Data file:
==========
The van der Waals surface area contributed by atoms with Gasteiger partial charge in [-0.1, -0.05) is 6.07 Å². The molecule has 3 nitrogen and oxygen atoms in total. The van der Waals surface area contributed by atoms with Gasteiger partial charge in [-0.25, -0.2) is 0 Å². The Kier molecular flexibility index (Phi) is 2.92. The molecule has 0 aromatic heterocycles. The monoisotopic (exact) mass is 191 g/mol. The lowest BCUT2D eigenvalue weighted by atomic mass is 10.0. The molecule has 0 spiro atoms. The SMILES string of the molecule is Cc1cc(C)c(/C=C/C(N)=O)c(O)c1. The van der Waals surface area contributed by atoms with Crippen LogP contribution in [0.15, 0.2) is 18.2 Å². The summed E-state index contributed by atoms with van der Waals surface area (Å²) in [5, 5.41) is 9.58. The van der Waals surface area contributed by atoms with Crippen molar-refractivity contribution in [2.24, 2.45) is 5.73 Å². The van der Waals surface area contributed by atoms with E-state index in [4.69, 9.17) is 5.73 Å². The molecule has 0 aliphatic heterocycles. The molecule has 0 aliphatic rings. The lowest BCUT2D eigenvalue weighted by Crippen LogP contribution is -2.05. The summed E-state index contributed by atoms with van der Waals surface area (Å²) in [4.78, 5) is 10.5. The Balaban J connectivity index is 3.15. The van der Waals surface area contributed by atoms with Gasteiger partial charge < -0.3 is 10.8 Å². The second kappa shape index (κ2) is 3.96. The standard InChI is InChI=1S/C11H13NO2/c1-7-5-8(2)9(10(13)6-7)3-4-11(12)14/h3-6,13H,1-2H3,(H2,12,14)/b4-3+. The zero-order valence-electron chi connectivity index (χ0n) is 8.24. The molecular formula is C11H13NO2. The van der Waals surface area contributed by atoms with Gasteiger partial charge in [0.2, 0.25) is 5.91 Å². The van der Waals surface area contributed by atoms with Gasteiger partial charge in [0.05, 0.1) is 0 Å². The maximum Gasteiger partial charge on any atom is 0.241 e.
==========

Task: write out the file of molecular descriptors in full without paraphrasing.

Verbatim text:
The van der Waals surface area contributed by atoms with Gasteiger partial charge in [-0.1, -0.05) is 6.07 Å². The molecule has 3 nitrogen and oxygen atoms in total. The van der Waals surface area contributed by atoms with Gasteiger partial charge in [-0.25, -0.2) is 0 Å². The Kier molecular flexibility index (Phi) is 2.92. The molecule has 0 aromatic heterocycles. The monoisotopic (exact) mass is 191 g/mol. The lowest BCUT2D eigenvalue weighted by atomic mass is 10.0. The molecule has 0 spiro atoms. The SMILES string of the molecule is Cc1cc(C)c(/C=C/C(N)=O)c(O)c1. The van der Waals surface area contributed by atoms with Crippen LogP contribution in [0.15, 0.2) is 18.2 Å². The summed E-state index contributed by atoms with van der Waals surface area (Å²) in [5, 5.41) is 9.58. The van der Waals surface area contributed by atoms with Crippen molar-refractivity contribution in [2.24, 2.45) is 5.73 Å². The van der Waals surface area contributed by atoms with E-state index in [4.69, 9.17) is 5.73 Å². The molecule has 0 aliphatic heterocycles. The molecule has 0 aliphatic rings. The lowest BCUT2D eigenvalue weighted by Crippen LogP contribution is -2.05. The summed E-state index contributed by atoms with van der Waals surface area (Å²) in [4.78, 5) is 10.5. The Balaban J connectivity index is 3.15. The van der Waals surface area contributed by atoms with Gasteiger partial charge < -0.3 is 10.8 Å². The second kappa shape index (κ2) is 3.96. The standard InChI is InChI=1S/C11H13NO2/c1-7-5-8(2)9(10(13)6-7)3-4-11(12)14/h3-6,13H,1-2H3,(H2,12,14)/b4-3+. The zero-order valence-electron chi connectivity index (χ0n) is 8.24. The molecular formula is C11H13NO2. The van der Waals surface area contributed by atoms with Gasteiger partial charge in [0.2, 0.25) is 5.91 Å². The van der Waals surface area contributed by atoms with Gasteiger partial charge in [0.05, 0.1) is 0 Å². The maximum Gasteiger partial charge on any atom is 0.241 e.